What is the Endocrine System?

Endocrine System is a network of ductless glands of internal secretion. The endocrine glands produce and/or store various hormones, which are secreted directly into the bloodstream.
The chief endocrine gland is the pituitary, situated beneath the brain and divided into two lobes.
The front (anterior) lobe produces a group of stimulating (tropic) hormones that are carried to other endocrine glands—the thyroid, adrenals and sex glands—to trigger hormone production.
Other anterior pituitary hormones exert their influence directly.
They include prolactin, which maintains milk production from the breasts, and growth hormone. The back (posterior) of the pituitary stores two hormones:
  • ADH (vasopressin) - is carried to the kidneys to help control body water content;  
  • Oxytocin - assists the contraction of the uterus during labor and encourages the flow of milk from the breasts after the birth of the baby.
 The pineal gland secretes melatonin. The function is uncertain in humans but may help regulate sexual development and menstruation.


Each of the adrenal glands, situated over the kidneys, is divided into an outer (cortex) and inner (medulla) region. The medulla makes the hormones adrenaline (epinephrine) and noradrenaline (norepinephrine), which help to prepare the body for "fight or flight" in response to danger. The hormones of the cortex include steroids involved in the metabolizing of sugars and proteins and in balancing body water content.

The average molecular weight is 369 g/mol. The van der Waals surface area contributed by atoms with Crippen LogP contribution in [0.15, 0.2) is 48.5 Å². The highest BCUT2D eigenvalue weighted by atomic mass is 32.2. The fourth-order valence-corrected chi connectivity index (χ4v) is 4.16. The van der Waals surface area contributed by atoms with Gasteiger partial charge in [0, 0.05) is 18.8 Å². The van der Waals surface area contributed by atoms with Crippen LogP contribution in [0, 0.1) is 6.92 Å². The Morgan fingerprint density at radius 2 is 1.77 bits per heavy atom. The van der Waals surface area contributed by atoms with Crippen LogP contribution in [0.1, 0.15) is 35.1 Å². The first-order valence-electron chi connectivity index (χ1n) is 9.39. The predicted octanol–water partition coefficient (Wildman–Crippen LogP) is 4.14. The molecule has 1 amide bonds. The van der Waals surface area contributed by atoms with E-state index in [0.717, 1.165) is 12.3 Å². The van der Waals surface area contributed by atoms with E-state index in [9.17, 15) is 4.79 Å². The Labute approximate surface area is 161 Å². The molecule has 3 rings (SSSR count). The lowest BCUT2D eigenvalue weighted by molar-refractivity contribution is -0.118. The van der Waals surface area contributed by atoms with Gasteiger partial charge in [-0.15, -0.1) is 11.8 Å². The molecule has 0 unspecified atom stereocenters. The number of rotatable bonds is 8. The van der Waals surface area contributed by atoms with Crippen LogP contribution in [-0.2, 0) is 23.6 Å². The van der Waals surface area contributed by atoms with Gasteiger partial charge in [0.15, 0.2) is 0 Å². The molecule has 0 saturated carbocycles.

The thyroid gland lies below the voicebox or upper part of the windpipe. It secretes hormones that control the rate at which cells use nutrients. Attached to the back of the thyroid are the four small parathyroid glands whose hormones regulate the amounts of calcium and phosphate in the blood, an activity vital to bone building.

The amount of glucose in the blood is governed by cells in the pancreas, situated beside the duodenum.
The endocrine cells of the gland are clustered m small masses and make two hormones: glucagon, which raises blood glucose levels, and insulin, which decreases them.

The sex glands—ovaries in a female and testes in a male—produce hormones that control the production of mature sex cells and help to determine a person's total sexual development.
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